And they do judge. But not in the way I was expecting.

Recruiters aren’t evaluating you technically, not by the time you pick up the phone anyways. Their decision on whether you have the technical chops to be worth interviewing was made well before that call. If you’re being offered an interview: Congratulations, you've already passed that bar

Now the recruiter wants to work with you. Their whole job is to, you know, recruit. They know that you statistically have poor interview prep skills, and are happy to help fix that flaw. Why discard strong candidates who can’t interview well? They’ll level the playing field by helping everyone show their best selves when interviewing.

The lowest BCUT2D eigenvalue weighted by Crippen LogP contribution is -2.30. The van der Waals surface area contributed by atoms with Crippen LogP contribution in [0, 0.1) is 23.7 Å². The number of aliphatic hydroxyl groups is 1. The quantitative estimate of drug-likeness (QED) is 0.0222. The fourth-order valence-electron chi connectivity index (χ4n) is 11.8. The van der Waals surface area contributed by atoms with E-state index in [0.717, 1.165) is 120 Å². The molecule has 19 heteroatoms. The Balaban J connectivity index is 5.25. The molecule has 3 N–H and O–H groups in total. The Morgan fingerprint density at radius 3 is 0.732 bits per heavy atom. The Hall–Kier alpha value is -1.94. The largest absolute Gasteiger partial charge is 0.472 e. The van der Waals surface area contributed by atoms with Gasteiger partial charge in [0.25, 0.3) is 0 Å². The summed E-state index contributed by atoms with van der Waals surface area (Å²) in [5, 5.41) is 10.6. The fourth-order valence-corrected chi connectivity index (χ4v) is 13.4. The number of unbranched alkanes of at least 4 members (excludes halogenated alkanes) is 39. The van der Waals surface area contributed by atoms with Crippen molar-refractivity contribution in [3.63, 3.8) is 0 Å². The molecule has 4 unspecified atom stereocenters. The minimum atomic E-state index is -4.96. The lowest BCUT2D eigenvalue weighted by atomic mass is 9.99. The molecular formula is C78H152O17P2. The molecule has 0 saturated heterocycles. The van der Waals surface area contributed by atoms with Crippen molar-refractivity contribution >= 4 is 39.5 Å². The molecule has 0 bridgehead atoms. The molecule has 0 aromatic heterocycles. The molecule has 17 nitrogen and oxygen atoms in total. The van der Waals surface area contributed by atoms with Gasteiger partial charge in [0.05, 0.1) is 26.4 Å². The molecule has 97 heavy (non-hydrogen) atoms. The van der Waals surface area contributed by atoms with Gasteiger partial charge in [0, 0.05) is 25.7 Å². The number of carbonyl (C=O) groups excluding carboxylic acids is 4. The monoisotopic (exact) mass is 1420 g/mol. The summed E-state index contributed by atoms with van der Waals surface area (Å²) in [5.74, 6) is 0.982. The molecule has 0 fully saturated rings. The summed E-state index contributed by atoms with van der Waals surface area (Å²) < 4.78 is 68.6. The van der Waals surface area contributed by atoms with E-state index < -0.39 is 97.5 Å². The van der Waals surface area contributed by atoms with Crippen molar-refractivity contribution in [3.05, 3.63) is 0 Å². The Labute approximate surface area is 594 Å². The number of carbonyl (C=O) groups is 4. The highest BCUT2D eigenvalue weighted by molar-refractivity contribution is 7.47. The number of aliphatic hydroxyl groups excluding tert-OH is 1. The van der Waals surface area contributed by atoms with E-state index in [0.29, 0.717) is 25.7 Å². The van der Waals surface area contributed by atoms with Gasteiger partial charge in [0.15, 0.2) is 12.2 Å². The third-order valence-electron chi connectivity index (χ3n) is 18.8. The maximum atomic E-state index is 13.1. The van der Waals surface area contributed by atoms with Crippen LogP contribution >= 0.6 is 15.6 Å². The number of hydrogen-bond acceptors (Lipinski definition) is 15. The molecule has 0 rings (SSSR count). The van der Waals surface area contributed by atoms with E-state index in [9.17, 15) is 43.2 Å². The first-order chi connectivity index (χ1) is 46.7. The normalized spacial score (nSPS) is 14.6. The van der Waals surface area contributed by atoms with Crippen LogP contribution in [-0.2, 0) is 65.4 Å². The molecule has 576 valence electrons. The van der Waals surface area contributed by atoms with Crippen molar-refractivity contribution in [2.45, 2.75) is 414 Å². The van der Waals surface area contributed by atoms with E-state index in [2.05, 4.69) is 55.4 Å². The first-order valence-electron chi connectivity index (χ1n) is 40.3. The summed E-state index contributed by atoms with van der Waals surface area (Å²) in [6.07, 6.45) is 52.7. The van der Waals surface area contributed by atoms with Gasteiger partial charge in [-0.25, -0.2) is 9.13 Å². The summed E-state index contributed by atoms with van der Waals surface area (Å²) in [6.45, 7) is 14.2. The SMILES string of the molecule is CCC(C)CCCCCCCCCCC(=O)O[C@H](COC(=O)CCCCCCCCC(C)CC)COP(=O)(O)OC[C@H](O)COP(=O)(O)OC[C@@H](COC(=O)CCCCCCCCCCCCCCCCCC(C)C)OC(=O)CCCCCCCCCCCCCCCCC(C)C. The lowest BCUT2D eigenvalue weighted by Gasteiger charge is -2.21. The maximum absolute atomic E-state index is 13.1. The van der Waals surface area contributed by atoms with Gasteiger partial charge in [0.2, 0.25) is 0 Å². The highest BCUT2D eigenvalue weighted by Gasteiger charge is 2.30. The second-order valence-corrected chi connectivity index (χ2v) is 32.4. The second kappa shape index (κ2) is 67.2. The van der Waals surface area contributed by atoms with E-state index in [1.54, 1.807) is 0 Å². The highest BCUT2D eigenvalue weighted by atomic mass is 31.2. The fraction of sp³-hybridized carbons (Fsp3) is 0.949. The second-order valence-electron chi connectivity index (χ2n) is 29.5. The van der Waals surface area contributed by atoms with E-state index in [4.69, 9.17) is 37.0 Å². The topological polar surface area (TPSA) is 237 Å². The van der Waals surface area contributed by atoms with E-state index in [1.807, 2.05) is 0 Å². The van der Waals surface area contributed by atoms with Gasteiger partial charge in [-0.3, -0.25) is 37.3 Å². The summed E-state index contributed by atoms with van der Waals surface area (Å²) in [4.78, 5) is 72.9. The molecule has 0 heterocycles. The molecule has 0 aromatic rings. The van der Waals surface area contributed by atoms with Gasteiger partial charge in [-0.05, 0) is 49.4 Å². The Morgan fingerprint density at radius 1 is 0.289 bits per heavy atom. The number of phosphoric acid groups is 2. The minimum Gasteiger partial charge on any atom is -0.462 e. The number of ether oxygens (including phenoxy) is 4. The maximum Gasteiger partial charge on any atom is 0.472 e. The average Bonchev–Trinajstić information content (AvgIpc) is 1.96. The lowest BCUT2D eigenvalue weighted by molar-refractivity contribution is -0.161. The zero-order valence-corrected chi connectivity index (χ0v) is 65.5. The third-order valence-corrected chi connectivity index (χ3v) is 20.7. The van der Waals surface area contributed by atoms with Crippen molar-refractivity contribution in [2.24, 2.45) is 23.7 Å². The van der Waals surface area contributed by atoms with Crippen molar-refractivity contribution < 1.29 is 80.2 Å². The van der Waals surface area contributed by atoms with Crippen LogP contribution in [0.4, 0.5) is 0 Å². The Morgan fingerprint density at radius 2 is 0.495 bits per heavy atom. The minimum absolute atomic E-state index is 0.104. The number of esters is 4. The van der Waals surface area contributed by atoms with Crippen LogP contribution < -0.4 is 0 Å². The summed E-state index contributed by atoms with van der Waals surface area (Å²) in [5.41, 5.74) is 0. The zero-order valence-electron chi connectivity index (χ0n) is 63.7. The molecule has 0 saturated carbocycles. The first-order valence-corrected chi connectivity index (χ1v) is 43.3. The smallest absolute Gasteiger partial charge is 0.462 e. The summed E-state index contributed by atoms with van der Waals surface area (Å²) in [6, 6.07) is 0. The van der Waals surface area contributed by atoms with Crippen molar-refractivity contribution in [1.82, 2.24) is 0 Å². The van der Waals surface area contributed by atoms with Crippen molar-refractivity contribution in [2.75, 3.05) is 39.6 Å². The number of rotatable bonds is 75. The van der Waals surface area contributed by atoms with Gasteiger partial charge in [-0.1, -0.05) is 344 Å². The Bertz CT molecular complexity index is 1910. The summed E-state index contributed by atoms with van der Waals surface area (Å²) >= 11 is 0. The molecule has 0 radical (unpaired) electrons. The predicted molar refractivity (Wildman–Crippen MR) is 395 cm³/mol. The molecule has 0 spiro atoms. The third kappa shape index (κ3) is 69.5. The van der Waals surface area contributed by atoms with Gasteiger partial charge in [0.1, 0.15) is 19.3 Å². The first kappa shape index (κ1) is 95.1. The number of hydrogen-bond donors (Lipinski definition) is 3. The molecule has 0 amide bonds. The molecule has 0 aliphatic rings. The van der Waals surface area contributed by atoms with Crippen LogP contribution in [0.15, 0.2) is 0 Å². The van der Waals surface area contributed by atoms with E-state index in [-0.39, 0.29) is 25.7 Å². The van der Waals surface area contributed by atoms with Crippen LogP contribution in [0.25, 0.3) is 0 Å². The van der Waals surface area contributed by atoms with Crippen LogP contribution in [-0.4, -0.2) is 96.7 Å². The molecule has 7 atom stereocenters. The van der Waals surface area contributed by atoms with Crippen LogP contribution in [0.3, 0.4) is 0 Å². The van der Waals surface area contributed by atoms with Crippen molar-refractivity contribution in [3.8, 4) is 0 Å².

How can you take advantage of this?

Ask them questions! Things like:

“What should I do to prepare for the interview?”

“What are the company values that would be good to highlight during the interview?”

And be forthright about any problems you run into:

If you get sick the day before the interview, call up the recruiter and ask to reschedule. They want to test you when you're at your best!

Work pressures left you with no time to prepare? You can still try rescheduling. At worst they'll say "sorry, we can't do that". It will not hurt your chances of getting in

Your mad technical skills no longer matter to them. If anything, humility and an openness to learning will show you in the best light.

Tip #2: Go to real interviews for practice

You need to build up your interviewing skills. LeetCode is great, but it doesn’t come close to the real thing. Try to interview at actual companies as much as possible. And don't limit yourself to the companies you care about.

Learn to deal with pressure